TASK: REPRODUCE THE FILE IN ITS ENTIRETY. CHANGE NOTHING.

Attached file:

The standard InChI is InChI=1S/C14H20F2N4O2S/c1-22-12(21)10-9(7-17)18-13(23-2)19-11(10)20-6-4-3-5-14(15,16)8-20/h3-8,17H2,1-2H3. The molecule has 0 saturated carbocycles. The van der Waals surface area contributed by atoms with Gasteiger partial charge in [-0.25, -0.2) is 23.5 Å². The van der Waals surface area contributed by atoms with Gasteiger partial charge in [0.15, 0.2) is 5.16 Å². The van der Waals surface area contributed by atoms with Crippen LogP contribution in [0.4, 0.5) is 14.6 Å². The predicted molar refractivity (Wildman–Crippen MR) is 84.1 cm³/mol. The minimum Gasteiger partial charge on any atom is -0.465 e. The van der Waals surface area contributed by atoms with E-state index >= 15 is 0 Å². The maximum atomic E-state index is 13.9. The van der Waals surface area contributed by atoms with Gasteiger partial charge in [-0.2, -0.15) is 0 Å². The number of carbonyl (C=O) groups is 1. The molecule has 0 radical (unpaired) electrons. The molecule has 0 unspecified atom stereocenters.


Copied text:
The standard InChI is InChI=1S/C14H20F2N4O2S/c1-22-12(21)10-9(7-17)18-13(23-2)19-11(10)20-6-4-3-5-14(15,16)8-20/h3-8,17H2,1-2H3. The molecule has 0 saturated carbocycles. The van der Waals surface area contributed by atoms with Gasteiger partial charge in [-0.25, -0.2) is 23.5 Å². The van der Waals surface area contributed by atoms with Gasteiger partial charge in [0.15, 0.2) is 5.16 Å². The van der Waals surface area contributed by atoms with Crippen LogP contribution in [0.4, 0.5) is 14.6 Å². The predicted molar refractivity (Wildman–Crippen MR) is 84.1 cm³/mol. The minimum Gasteiger partial charge on any atom is -0.465 e. The van der Waals surface area contributed by atoms with E-state index >= 15 is 0 Å². The maximum atomic E-state index is 13.9. The van der Waals surface area contributed by atoms with Gasteiger partial charge in [-0.2, -0.15) is 0 Å². The number of carbonyl (C=O) groups is 1. The molecule has 0 radical (unpaired) electrons. The molecule has 0 unspecified atom stereocenters.